Panoramic Preservation

Posted on Thu, July 29, 2010
  • by: Jordan Ferraro is an Archivist in the National Air and Space Museum Archives Division.

The Archives Division at the National Air and Space Museum has lots of really neat items.  Most things come to us in good condition and need very little preservation before being made available to the public.  Occasionally however, we get an item that needs to be stabilized before it can be made accessible.  That is where I come in.  I am the preservation archivist and it is my job to identify objects that may be unstable or in need of conservation.  So far I have identified 47 items in our collection that are in need of some level of preservation. I recently had the opportunity to preserve one of these items, a panoramic photograph of five De Havilland DH-4 mail planes that were modified by Bellanca.  The black and white photo is 10 x 66 inches and depicts five planes which flew the Reno to Elko, Nevada mail route.  Standing around the planes are their pilots and crews. At some time in the past a well meaning person “framed” the photograph by placing it on a backing board and covering with a flexible transparent plastic.  The two sides were stuck together using a vinyl self-adhesive wallpaper.  The photo came to us loosely rolled in a cardboard shipping box.

Photograph Restoration

Panoramic Photo rolled into a cardboard box for shipping.

In order to preserve this photograph and make it available to the public, it needed to be removed from the frame and stored flat.  The condition of the photograph was difficult to determine while in the frame. Nora Lockshin, the paper conservator from Smithsonian Archives, along with her two interns Shereen Choudhury and Rachel Midura, loaned us their time and expertise.  The four of us worked as a team to remove the photograph from its frame and determine a safe storage concept.  To learn more about the process of preserving this photograph please read Nora’s blog.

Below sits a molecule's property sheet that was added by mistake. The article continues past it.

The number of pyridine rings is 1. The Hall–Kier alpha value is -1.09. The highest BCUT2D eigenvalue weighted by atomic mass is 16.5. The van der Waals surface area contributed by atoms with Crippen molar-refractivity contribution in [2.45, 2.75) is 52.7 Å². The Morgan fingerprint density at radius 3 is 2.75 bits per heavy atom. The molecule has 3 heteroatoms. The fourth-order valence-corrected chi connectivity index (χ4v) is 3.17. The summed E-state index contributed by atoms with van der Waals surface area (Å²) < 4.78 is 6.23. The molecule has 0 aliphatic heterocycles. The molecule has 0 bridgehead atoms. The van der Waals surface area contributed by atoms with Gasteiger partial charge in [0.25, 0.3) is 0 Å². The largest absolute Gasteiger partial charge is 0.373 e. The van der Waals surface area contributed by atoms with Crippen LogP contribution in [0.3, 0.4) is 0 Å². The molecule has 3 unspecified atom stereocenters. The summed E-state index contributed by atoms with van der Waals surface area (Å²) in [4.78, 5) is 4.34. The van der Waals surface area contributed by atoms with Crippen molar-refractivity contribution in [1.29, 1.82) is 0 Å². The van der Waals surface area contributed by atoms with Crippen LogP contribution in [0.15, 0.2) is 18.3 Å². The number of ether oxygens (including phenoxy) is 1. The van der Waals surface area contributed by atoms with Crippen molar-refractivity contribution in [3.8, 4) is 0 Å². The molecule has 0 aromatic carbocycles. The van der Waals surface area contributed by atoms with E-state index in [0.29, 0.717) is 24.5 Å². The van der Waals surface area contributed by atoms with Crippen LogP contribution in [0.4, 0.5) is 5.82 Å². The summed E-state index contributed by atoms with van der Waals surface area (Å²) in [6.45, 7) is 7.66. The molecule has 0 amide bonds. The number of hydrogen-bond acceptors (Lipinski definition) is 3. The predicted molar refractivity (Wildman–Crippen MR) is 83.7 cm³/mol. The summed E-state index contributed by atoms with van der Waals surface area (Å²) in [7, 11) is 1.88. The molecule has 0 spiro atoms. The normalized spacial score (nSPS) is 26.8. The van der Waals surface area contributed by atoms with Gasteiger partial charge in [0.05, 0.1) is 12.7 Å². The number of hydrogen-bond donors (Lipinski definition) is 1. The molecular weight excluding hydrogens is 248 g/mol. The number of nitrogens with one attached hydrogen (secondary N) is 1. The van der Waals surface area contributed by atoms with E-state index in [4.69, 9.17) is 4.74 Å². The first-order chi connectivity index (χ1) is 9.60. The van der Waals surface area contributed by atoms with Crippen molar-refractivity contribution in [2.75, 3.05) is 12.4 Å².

Photograph Restoration

Nora Lockshin examines distortion of panoramic photograph while Mark and Jordan Ferraro look on (National Air and Space Museum Archives). 

Once the photograph was removed from the frame we discovered some wonderful historical evidence.  The names of some of the men in the picture are written in the lower margin.  These names revealed that the same people are on both ends of the photograph.  This happened quite often when taking early panoramic photographs using a 360˚ rotation camera.  The camera and film rotate along the vertical axis, once the camera has past a location the people in that position run around behind the camera and stand at the opposite end of the photograph.  Because the camera rotates slower then they run, they end up in the photograph twice.  In this photograph this appears to be intentional, perhaps they did not have enough people to stand in front of all five planes? The final, and I think most thought-provoking, thing we uncovered was an inscription on the back of the photograph.

Photograph Restoration

Releasing photograph from poor enclosure at center break, minimizing physical stress and allowing staff to work on the two fragments at once. Once released, annotation could be observed on the back of the photograph. (Lockshin pictured). Stabilizing intervention on panoramic photograph at the National Air and Space Museum Archives. 

It reads, "The __(missing due to a tear in the photograph)___ half of Feb I left Reno by plane for Elko NV for a ride in the mail pit.  Round trip from Reno to Elko is 600 miles.  We made it in 5 hours 120 miles per hour at 1000 ft alt.  Pilots make this same trip every day, but Sunday.  Snow, Rain, Hail or Fog they are supposed to get the mail there.  We have had lots of smash ups but only one pilot killed that was Pilot Lewis at Elko he was going to be married on his return trip. We have made a good record up to May 1st 1921" This heartrending inscription shows just what these men endured to get the mail through.  It reminds us that, at one time, we were so reliant upon the mail system for information that men risked, and sometimes lost, their lives to make sure the information got through.